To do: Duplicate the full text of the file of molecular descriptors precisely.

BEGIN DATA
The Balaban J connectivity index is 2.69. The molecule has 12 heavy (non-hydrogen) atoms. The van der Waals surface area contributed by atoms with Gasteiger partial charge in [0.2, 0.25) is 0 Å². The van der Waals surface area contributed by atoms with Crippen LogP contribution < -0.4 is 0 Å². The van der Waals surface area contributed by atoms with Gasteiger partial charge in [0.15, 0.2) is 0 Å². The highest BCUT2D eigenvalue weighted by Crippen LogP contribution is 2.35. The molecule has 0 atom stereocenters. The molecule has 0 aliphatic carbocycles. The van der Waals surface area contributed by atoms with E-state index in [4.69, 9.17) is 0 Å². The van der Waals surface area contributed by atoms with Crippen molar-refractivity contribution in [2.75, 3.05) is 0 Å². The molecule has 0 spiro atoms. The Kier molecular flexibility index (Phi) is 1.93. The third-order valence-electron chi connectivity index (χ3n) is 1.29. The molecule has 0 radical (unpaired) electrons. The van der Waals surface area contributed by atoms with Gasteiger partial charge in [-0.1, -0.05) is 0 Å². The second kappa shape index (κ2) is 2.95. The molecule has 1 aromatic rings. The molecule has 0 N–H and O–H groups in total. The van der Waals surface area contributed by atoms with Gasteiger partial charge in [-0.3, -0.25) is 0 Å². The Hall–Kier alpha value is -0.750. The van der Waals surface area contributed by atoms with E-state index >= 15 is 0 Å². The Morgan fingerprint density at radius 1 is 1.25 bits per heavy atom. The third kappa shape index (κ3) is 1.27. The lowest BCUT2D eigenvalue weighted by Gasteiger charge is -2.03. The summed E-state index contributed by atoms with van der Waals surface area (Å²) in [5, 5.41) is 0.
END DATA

The Balaban J connectivity index is 2.69. The molecule has 12 heavy (non-hydrogen) atoms. The van der Waals surface area contributed by atoms with Gasteiger partial charge in [0.2, 0.25) is 0 Å². The van der Waals surface area contributed by atoms with Crippen LogP contribution < -0.4 is 0 Å². The van der Waals surface area contributed by atoms with Gasteiger partial charge in [0.15, 0.2) is 0 Å². The highest BCUT2D eigenvalue weighted by Crippen LogP contribution is 2.35. The molecule has 0 atom stereocenters. The molecule has 0 aliphatic carbocycles. The van der Waals surface area contributed by atoms with E-state index in [4.69, 9.17) is 0 Å². The van der Waals surface area contributed by atoms with Crippen molar-refractivity contribution in [2.75, 3.05) is 0 Å². The molecule has 0 spiro atoms. The Kier molecular flexibility index (Phi) is 1.93. The third-order valence-electron chi connectivity index (χ3n) is 1.29. The molecule has 0 radical (unpaired) electrons. The van der Waals surface area contributed by atoms with Gasteiger partial charge in [-0.1, -0.05) is 0 Å². The second kappa shape index (κ2) is 2.95. The molecule has 1 aromatic rings. The molecule has 0 N–H and O–H groups in total. The van der Waals surface area contributed by atoms with Gasteiger partial charge in [-0.3, -0.25) is 0 Å². The Hall–Kier alpha value is -0.750. The van der Waals surface area contributed by atoms with E-state index >= 15 is 0 Å². The Morgan fingerprint density at radius 1 is 1.25 bits per heavy atom. The third kappa shape index (κ3) is 1.27. The lowest BCUT2D eigenvalue weighted by Gasteiger charge is -2.03. The summed E-state index contributed by atoms with van der Waals surface area (Å²) in [5, 5.41) is 0.